New Dietary Guidelines released.
Former Health and Human Services Noun 1. Health and Human Services - the United States federal department that administers all federal programs dealing with health and welfare; created in 1979
Department of Health and Human Services, HHS (HHS HHS Department of Health and Human Services. ) Secretary Tommy Thompson and the former Secretary of Agriculture, Ann Veneman, got together on January 12th to release the Dietary Guidelines for Americans 2005.
The sixth edition of Dietary Guidelines for Americans places stronger emphasis on reducing calorie consumption and increasing physical activity. This joint project of HHS and the United State Department of Agriculture (USDA USDA,
n.pr See United States Department of Agriculture. ) is the latest of the five-year reviews required by federal law. It is the basis of federal food programs and nutrition education programs and supports the nutrition and physical fitness pillars of President Bush's "HealthierUS Initiative."
"These new Dietary Guidelines represent our best science-based advice to help Americans live healthier and longer lives," Secretary Thompson said. "The report gives action steps to reach achievable goals in weight control, stronger muscles and bones, and balanced nutrition to help prevent chronic diseases such as heart disease, diabetes and some cancers. Promoting good dietary habits is key to reducing the growing problems of obesity and physical inactivity, and to gaining the health benefits that come from a nutritionally balanced diet."
"The new Dietary Guidelines highlight the principle that Americans should keep their weight within healthful health·ful
1. Conducive to good health; salutary.
healthful·ness n. limits and engage in ample physical activity," said Secretary Veneman. "The process we used to develop these recommendations was more rigorous and more transparent than ever before. Taken together, the recommendations will help consumers make smart choices from every food group, get the most nutrition out of the calories consumed and find a balance between eating and physical activity."
The report identified 41 key recommendations, of which 23 are for the general public and 18 for special populations. They were grouped into nine general topics, including adequate nutrients within calorie needs, weight management, physical activity, food groups to encourage, fats, carbohydrates, sodium and potassium, alcoholic beverages and food safety. Food groups benefiting from the new guidelines were whole grains, healthy fats (polyunsaturated polyunsaturated /poly·un·sat·u·rat·ed/ (-un-sach´er-at-ed) denoting a chemical compound, particularly a fatty acid, having two or more double or triple bonds in its hydrocarbon chain. and monounsaturated fatty acids from nuts, fish and vegetable oils), fruits and vegetables and dairy.
The Dietary Guidelines were created to provide health education experts, such as doctors and nutritionists, with a compilation of the latest science-based recommendations. To highlight those points, a consumer-oriented brochure accompanies the 2005 Dietary Guidelines. In addition, USDA's Food Guidance System also will serve as a tool to educate consumers on the Dietary Guidelines for Americans. The Food Guidance System, currently called the Food Guide Pyramid Food Guide Pyramid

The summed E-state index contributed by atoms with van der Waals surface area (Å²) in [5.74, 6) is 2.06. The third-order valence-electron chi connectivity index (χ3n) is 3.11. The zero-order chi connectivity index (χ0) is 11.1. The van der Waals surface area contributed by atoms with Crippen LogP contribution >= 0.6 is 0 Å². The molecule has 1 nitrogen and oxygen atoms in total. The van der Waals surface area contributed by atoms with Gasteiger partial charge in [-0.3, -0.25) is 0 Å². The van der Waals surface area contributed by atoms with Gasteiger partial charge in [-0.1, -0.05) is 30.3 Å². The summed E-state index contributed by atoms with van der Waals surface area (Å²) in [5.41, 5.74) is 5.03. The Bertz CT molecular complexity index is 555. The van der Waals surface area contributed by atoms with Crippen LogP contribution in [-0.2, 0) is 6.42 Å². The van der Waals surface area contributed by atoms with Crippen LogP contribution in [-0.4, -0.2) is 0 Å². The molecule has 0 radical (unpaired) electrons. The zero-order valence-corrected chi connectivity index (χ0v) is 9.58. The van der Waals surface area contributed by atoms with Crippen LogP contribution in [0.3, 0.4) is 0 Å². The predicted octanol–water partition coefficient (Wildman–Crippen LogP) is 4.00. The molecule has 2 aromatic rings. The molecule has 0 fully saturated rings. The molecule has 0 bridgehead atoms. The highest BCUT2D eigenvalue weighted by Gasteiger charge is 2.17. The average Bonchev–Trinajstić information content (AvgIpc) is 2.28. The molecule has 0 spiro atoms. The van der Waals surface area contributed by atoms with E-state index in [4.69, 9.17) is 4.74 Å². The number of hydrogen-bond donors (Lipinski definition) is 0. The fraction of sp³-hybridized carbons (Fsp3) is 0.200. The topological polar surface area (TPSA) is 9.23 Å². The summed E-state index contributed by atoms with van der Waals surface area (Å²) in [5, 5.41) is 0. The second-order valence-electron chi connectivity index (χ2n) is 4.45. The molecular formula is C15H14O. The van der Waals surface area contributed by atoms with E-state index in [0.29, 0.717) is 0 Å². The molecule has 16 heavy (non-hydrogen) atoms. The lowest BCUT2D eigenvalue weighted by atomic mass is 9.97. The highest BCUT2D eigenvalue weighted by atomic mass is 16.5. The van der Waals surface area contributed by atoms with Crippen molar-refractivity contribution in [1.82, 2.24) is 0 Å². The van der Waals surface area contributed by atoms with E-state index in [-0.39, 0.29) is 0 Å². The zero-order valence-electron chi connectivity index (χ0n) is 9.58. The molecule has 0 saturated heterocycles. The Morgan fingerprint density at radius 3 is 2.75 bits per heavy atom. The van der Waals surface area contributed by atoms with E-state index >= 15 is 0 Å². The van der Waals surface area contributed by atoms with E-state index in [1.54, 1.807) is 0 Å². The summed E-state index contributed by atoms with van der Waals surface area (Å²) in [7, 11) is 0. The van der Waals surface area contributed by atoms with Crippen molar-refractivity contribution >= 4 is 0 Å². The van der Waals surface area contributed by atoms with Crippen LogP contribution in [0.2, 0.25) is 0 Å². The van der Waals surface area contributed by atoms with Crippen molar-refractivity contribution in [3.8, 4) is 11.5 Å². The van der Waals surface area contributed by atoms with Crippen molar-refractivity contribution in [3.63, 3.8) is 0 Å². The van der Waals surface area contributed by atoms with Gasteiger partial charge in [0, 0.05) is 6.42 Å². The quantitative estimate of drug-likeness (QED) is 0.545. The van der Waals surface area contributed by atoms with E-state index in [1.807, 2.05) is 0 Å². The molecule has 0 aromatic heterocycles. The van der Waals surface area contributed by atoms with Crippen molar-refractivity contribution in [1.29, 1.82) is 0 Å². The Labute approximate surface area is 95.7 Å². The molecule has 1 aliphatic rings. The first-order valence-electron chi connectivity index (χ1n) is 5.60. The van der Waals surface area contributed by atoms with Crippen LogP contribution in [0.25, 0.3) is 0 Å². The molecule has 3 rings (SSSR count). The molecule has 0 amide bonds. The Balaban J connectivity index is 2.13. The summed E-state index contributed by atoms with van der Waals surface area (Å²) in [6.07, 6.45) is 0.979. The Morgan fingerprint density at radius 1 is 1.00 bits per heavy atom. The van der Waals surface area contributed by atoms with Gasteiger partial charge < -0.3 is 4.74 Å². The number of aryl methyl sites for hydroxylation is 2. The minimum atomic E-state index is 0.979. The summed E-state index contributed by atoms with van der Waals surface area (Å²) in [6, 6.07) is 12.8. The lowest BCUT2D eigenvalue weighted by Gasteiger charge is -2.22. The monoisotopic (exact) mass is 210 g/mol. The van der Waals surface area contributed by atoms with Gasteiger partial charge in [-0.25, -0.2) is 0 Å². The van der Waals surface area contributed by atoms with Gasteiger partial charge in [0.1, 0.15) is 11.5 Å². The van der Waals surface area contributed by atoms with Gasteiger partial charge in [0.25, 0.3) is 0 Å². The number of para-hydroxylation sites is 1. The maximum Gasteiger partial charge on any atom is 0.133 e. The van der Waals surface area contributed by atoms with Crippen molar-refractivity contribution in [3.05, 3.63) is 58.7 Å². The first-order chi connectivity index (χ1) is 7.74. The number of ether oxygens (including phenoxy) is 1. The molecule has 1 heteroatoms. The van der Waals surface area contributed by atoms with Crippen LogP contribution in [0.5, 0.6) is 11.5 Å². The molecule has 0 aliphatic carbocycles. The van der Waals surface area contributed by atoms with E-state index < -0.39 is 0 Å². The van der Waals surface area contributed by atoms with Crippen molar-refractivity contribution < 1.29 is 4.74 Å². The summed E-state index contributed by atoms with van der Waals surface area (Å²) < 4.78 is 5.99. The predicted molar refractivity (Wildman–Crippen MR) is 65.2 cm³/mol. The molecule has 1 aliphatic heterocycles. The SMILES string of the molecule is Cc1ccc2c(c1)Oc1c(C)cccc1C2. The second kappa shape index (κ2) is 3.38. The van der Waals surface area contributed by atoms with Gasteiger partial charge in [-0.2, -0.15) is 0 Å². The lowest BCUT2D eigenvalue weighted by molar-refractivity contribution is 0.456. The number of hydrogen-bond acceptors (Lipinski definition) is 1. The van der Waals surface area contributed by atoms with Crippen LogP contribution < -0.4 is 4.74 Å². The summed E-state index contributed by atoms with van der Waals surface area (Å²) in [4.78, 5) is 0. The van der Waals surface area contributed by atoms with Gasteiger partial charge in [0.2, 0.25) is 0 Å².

A food pyramid devised by the US Department of Agriculture in 1992, in which grains and cereals represent the base beneath layers for fruits and vegetables, meats and dairy products, and fats and sweets at the peak. , is undergoing revision and will be released in the spring of 2005. According to an article in the Wall Street Journal (1/27/05), the new geometric figure to take the place of to be substituted for.
See also: Place the Food Guide Pyramid may actually take the form of a plate, hourglass hourglass, glass instrument for measuring time, usually consisting of two bulbs united by a narrow neck. One bulb is filled with fine sand that runs through the neck into the other bulb in an hour's time. or "radiant pyramid."
Notably, dietary supplements were barely mentioned in the guidelines. The only time supplementation was suggested and endorsed was in addressing older adults, who may need more of vitamins B12 and D from fortified fortified (fôrt´fīd),
adj containing additives more potent than the principal ingredient. foods or dietary supplements. The guidelines cautioned, however, that while dietary supplements may fill a "nutrient gap" in some cases, "nutrient needs should be primarily met through consuming foods." Taking issue with this was David Seckman, executive director and CEO (1) (Chief Executive Officer) The highest individual in command of an organization. Typically the president of the company, the CEO reports to the Chairman of the Board. of the National Nutritional Foods Association (NNFA NNFA National Nutritional Foods Association ), Washington, D.C. "When it comes to supplements, these guidelines are more ideal than real," he said. "Studies confirm that most Americans don't get adequate nutrition through the foods they eat. The 'nutrient gap' the guidelines refer to is much wider and affects more people than this report would lead you to believe."